“What the actual fuck, Chester? Power down. Look, I can probably intercede with the Russians. Make it where you can start your ideal life over, be more reasonable about it. Thing is, I’m under absolutely no obligation here. So you’re right, you do have to do something for me.”
Sam nodded like a chastised child.
“Before the day is done, you have to run, naked, middle of the track, down the homestretch. Right here at Santa Anita.”
Sam blinked. Twice. “What?”
“You heard me, Sam. Get yourself onto the track. I’m thinking way down at the end of the grandstand, nearest the quarter pole, there’s not a lot of folks or security, but I’ll leave the logistics up to you. Then, bare-ass naked, you have to run as fast as you can across the finish line.”
“Shit, Luce! There’s no point to that but to humiliate me.”
The devil nodded, chuckled, “Heh . . . yeah.”
“I don’t care if you keep your shoes on, you’ll need those. I’m indifferent about the shirt. But bare-assed naked waist to ankle. I gotta see wiener flapping,” Lucifestus could hardly contain his excitement at the prospect. “You do that, I’ll take care of the Russians.” Then, between hardly contained chuckles and a couple of outright guffaws, “I think it’s a nine race card today, but I might leave after the seventh or eighth. That gives you three or four races to summon up some liquid courage if you need it.”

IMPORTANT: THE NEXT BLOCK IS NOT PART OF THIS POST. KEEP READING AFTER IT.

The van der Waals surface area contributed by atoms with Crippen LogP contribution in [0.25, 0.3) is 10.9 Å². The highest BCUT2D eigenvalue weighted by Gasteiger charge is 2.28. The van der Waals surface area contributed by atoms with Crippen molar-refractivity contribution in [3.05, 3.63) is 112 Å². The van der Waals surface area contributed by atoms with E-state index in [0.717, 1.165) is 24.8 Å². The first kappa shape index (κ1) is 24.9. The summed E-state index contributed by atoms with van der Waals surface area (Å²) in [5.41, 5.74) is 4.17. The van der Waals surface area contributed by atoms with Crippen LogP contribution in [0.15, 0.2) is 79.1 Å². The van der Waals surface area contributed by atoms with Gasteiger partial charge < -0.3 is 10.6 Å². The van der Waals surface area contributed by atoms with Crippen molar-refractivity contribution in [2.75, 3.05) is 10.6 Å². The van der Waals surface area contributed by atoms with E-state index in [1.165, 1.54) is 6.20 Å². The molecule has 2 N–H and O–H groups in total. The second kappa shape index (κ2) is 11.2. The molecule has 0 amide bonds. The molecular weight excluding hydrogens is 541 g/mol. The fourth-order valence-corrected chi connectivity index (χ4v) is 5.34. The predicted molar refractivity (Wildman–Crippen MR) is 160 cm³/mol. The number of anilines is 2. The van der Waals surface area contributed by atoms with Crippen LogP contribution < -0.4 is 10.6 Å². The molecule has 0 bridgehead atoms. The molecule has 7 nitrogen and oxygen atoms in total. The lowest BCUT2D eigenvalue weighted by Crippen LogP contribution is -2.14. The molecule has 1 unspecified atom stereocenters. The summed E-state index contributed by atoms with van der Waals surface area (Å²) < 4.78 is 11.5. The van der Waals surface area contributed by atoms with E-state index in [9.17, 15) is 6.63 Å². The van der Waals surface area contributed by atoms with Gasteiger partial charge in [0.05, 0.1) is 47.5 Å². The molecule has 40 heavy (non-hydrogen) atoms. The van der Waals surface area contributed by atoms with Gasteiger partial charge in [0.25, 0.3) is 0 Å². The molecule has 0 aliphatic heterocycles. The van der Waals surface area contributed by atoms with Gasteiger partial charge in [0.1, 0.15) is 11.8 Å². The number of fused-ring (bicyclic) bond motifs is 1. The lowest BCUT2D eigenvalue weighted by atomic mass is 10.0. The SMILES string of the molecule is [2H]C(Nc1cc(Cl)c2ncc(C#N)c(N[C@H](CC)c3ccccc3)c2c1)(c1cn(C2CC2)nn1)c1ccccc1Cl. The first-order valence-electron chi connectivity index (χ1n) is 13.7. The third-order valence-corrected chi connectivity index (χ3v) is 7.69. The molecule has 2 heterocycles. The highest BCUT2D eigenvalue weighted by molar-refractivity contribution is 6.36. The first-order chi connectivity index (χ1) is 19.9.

Toucan Sam nodded again. “Okay. I’ll do it. Then you help me?”
“Of course, brother. Devils always keep their word. And it goes without saying, the nondisclosure agreement is still in place. You breathe a word about any of this to anybody? Well, you’ll wish I’d let the Russians have you.” Lucifestus clapped his hands and rubbed them together, suddenly returning to his customary Tom Waits-ish human manifestation, smiling, “Now that we’ve agreed to all that, who do you like in the third?”
© 2017 Whiskey Leavins